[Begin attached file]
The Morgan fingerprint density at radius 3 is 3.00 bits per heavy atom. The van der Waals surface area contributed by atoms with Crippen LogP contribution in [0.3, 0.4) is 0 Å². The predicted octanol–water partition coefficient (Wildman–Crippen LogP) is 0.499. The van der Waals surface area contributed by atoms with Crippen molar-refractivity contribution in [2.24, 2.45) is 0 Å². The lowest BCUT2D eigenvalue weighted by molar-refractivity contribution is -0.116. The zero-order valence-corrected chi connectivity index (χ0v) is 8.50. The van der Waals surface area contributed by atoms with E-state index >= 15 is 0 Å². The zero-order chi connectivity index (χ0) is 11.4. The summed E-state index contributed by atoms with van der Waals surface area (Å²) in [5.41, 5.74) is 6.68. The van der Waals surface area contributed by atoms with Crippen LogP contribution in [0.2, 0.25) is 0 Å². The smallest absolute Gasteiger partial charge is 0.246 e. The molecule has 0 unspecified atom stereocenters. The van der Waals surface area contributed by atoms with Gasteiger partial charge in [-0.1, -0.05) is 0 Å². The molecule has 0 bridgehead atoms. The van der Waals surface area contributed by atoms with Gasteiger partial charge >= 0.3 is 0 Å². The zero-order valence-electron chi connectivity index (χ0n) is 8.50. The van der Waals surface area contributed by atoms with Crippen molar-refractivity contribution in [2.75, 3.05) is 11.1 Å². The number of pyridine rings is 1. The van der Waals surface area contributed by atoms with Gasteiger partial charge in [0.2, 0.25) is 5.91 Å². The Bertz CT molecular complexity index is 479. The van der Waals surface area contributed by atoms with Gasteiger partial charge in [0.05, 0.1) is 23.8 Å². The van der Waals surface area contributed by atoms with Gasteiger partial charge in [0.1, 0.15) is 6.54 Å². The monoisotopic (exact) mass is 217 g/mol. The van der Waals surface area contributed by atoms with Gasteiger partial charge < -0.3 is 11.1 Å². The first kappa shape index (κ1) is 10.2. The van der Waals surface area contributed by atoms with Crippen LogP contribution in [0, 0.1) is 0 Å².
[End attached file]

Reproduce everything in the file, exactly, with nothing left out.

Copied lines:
The Morgan fingerprint density at radius 3 is 3.00 bits per heavy atom. The van der Waals surface area contributed by atoms with Crippen LogP contribution in [0.3, 0.4) is 0 Å². The predicted octanol–water partition coefficient (Wildman–Crippen LogP) is 0.499. The van der Waals surface area contributed by atoms with Crippen molar-refractivity contribution in [2.24, 2.45) is 0 Å². The lowest BCUT2D eigenvalue weighted by molar-refractivity contribution is -0.116. The zero-order valence-corrected chi connectivity index (χ0v) is 8.50. The van der Waals surface area contributed by atoms with E-state index >= 15 is 0 Å². The zero-order chi connectivity index (χ0) is 11.4. The summed E-state index contributed by atoms with van der Waals surface area (Å²) in [5.41, 5.74) is 6.68. The van der Waals surface area contributed by atoms with Crippen LogP contribution in [0.2, 0.25) is 0 Å². The smallest absolute Gasteiger partial charge is 0.246 e. The molecule has 0 unspecified atom stereocenters. The van der Waals surface area contributed by atoms with Gasteiger partial charge in [-0.1, -0.05) is 0 Å². The molecule has 0 bridgehead atoms. The van der Waals surface area contributed by atoms with Gasteiger partial charge >= 0.3 is 0 Å². The zero-order valence-electron chi connectivity index (χ0n) is 8.50. The van der Waals surface area contributed by atoms with Crippen molar-refractivity contribution in [2.75, 3.05) is 11.1 Å². The number of pyridine rings is 1. The van der Waals surface area contributed by atoms with Gasteiger partial charge in [0.2, 0.25) is 5.91 Å². The Bertz CT molecular complexity index is 479. The van der Waals surface area contributed by atoms with Gasteiger partial charge in [0.05, 0.1) is 23.8 Å². The van der Waals surface area contributed by atoms with Gasteiger partial charge in [0.1, 0.15) is 6.54 Å². The monoisotopic (exact) mass is 217 g/mol. The van der Waals surface area contributed by atoms with Gasteiger partial charge < -0.3 is 11.1 Å². The first kappa shape index (κ1) is 10.2. The van der Waals surface area contributed by atoms with Crippen LogP contribution in [0, 0.1) is 0 Å².